Today we are going to discuss moving the “there” of your story up, which is another way to deal with a boring story.
As a note, this doesn’t always work with every type of story, but works well with character-driven stories and where the cleanup will take a while. To go back to yesterday’s example, would moving Voldemort’s death to book six have been effective? Probably not. But look at the end of season one of Fringe (FRINGEEEEEEEEEEEEEEEEE). Originally, the other side was not going to be introduced until much later in the narrative. But what else was left to talk about? Not much; the only real mystery would have been the Observer.
So they moved the reveal up to the end of Season One. When you move the “there” to earlier in your narrative, new problems come up. There might be cleanup that is required. New characters can come in and change dynamics. It can sometimes be annoying to do; you have a wonderful climax planned, after all, and all that planning is now ruined. But raising the tension earlier will actually create a better ending, if your story is based on characters and not on the plot.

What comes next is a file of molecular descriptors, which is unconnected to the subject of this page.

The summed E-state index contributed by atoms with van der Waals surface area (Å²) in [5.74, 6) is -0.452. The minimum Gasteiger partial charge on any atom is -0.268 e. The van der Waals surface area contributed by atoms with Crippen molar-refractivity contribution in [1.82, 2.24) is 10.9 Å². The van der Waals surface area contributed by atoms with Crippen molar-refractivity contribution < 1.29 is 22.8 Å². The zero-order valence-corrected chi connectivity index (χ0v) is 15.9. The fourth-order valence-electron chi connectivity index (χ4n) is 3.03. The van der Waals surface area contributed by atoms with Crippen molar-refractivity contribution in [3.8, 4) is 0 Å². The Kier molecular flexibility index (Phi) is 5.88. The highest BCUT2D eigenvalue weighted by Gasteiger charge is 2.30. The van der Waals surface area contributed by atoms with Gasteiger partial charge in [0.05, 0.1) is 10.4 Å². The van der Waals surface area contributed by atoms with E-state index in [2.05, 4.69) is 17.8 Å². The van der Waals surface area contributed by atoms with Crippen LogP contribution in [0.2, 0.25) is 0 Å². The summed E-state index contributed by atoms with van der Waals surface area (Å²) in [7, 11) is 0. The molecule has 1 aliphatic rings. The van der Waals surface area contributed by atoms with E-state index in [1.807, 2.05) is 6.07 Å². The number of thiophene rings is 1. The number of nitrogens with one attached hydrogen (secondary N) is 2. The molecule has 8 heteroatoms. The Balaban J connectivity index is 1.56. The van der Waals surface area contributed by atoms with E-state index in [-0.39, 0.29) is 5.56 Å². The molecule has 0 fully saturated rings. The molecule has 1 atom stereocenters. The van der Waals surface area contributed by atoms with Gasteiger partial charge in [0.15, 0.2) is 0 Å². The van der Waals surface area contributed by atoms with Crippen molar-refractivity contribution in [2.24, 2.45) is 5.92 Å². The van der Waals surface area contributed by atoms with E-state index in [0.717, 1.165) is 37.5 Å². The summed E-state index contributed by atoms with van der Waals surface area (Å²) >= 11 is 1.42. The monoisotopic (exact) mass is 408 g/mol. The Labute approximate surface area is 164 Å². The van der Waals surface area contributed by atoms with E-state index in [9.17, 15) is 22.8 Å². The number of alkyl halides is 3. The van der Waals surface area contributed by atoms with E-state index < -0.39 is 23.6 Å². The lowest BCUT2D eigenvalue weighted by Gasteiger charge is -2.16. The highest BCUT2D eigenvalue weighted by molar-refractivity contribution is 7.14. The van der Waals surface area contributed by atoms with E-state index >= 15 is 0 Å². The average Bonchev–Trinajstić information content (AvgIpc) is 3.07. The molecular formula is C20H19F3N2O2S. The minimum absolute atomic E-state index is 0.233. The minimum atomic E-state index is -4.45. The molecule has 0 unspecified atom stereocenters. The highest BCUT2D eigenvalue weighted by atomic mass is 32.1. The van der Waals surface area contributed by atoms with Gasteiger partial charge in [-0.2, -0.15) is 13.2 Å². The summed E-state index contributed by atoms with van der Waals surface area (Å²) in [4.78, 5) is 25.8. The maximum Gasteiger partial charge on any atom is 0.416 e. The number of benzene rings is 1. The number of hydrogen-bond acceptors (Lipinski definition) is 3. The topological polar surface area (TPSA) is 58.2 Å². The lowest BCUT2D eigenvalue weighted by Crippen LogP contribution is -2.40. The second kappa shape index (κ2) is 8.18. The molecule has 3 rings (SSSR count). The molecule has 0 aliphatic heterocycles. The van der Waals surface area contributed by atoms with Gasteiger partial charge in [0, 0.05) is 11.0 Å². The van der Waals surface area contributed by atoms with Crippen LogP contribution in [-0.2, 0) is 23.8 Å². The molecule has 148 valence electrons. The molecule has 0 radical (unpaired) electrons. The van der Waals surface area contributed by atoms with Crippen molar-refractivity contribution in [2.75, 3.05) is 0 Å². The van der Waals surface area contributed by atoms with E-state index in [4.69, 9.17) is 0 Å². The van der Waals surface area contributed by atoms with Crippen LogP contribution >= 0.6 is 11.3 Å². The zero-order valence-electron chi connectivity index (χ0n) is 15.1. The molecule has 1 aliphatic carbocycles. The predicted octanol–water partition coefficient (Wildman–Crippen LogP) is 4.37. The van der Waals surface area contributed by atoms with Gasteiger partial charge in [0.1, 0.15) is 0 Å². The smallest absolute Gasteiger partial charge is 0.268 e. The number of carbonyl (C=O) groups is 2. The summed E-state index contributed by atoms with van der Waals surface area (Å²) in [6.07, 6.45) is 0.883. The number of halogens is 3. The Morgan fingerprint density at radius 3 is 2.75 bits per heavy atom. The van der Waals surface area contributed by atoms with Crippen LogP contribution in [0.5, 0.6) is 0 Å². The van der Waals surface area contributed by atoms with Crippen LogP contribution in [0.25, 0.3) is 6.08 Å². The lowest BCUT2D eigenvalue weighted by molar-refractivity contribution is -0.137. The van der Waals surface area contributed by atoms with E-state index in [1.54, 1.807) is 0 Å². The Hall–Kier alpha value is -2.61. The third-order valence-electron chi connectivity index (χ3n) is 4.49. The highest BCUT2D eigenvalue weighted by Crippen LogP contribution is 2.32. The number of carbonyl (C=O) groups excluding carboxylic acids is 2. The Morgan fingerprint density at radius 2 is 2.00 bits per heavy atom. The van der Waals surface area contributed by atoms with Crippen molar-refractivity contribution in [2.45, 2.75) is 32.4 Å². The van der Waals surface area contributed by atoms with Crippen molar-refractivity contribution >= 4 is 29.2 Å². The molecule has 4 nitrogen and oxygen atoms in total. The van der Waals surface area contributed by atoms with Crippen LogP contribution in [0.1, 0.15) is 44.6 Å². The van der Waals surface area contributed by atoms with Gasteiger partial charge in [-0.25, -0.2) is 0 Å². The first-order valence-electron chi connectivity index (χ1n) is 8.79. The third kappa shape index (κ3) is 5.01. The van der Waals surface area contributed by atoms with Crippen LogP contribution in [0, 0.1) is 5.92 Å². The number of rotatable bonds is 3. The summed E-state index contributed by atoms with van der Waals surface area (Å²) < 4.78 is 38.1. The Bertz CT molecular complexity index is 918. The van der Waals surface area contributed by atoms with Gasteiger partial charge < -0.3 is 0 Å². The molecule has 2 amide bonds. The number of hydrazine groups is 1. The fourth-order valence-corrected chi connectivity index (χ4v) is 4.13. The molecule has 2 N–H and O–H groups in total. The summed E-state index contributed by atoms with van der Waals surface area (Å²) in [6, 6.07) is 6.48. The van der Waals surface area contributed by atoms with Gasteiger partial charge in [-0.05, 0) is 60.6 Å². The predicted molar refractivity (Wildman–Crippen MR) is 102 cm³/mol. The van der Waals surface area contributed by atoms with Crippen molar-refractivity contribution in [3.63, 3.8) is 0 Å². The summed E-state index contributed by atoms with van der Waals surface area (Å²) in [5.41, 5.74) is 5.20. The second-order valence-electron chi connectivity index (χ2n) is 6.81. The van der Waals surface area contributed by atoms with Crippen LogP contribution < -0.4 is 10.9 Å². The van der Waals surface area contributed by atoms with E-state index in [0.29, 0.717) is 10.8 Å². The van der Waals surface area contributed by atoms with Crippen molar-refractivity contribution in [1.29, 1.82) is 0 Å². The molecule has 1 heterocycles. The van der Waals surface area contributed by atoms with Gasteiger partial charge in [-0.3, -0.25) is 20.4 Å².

Don’t be afraid of moving your “there” to earlier in the story if you are bored. If you think the aftereffects will be more entertaining than your present passage, it is probably a good idea.
TODAY’S PLOT DEVICE: Have a character share a scary childhood memory. Remember: the more details, the better! (Details=words)
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